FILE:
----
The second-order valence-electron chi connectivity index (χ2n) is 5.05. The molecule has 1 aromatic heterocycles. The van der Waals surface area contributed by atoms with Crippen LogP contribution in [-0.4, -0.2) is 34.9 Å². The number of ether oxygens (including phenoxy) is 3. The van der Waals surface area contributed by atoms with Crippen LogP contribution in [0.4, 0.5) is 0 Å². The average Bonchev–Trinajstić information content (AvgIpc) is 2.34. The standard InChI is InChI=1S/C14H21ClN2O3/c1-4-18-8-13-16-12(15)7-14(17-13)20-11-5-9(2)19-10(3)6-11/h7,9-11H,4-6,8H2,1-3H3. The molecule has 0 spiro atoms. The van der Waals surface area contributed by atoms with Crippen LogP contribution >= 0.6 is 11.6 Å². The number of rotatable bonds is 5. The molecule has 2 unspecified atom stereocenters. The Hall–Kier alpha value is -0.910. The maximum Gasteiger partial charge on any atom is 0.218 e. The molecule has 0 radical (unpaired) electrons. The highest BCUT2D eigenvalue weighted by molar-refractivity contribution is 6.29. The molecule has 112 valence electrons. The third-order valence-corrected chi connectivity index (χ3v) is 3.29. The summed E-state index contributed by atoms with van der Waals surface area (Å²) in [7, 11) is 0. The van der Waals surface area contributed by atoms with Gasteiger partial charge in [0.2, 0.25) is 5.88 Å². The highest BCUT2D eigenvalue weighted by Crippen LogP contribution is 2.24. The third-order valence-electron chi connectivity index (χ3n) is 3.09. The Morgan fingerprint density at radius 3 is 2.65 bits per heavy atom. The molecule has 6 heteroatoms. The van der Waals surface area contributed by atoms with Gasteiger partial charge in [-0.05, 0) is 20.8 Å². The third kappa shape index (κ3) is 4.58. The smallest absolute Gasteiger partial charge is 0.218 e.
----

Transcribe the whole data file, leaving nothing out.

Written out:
The second-order valence-electron chi connectivity index (χ2n) is 5.05. The molecule has 1 aromatic heterocycles. The van der Waals surface area contributed by atoms with Crippen LogP contribution in [-0.4, -0.2) is 34.9 Å². The number of ether oxygens (including phenoxy) is 3. The van der Waals surface area contributed by atoms with Crippen LogP contribution in [0.4, 0.5) is 0 Å². The average Bonchev–Trinajstić information content (AvgIpc) is 2.34. The standard InChI is InChI=1S/C14H21ClN2O3/c1-4-18-8-13-16-12(15)7-14(17-13)20-11-5-9(2)19-10(3)6-11/h7,9-11H,4-6,8H2,1-3H3. The molecule has 0 spiro atoms. The van der Waals surface area contributed by atoms with Crippen LogP contribution >= 0.6 is 11.6 Å². The number of rotatable bonds is 5. The molecule has 2 unspecified atom stereocenters. The Hall–Kier alpha value is -0.910. The maximum Gasteiger partial charge on any atom is 0.218 e. The molecule has 0 radical (unpaired) electrons. The highest BCUT2D eigenvalue weighted by molar-refractivity contribution is 6.29. The molecule has 112 valence electrons. The third-order valence-corrected chi connectivity index (χ3v) is 3.29. The summed E-state index contributed by atoms with van der Waals surface area (Å²) in [7, 11) is 0. The van der Waals surface area contributed by atoms with Gasteiger partial charge in [0.2, 0.25) is 5.88 Å². The highest BCUT2D eigenvalue weighted by Crippen LogP contribution is 2.24. The third-order valence-electron chi connectivity index (χ3n) is 3.09. The Morgan fingerprint density at radius 3 is 2.65 bits per heavy atom. The molecule has 6 heteroatoms. The van der Waals surface area contributed by atoms with Gasteiger partial charge in [-0.05, 0) is 20.8 Å². The third kappa shape index (κ3) is 4.58. The smallest absolute Gasteiger partial charge is 0.218 e.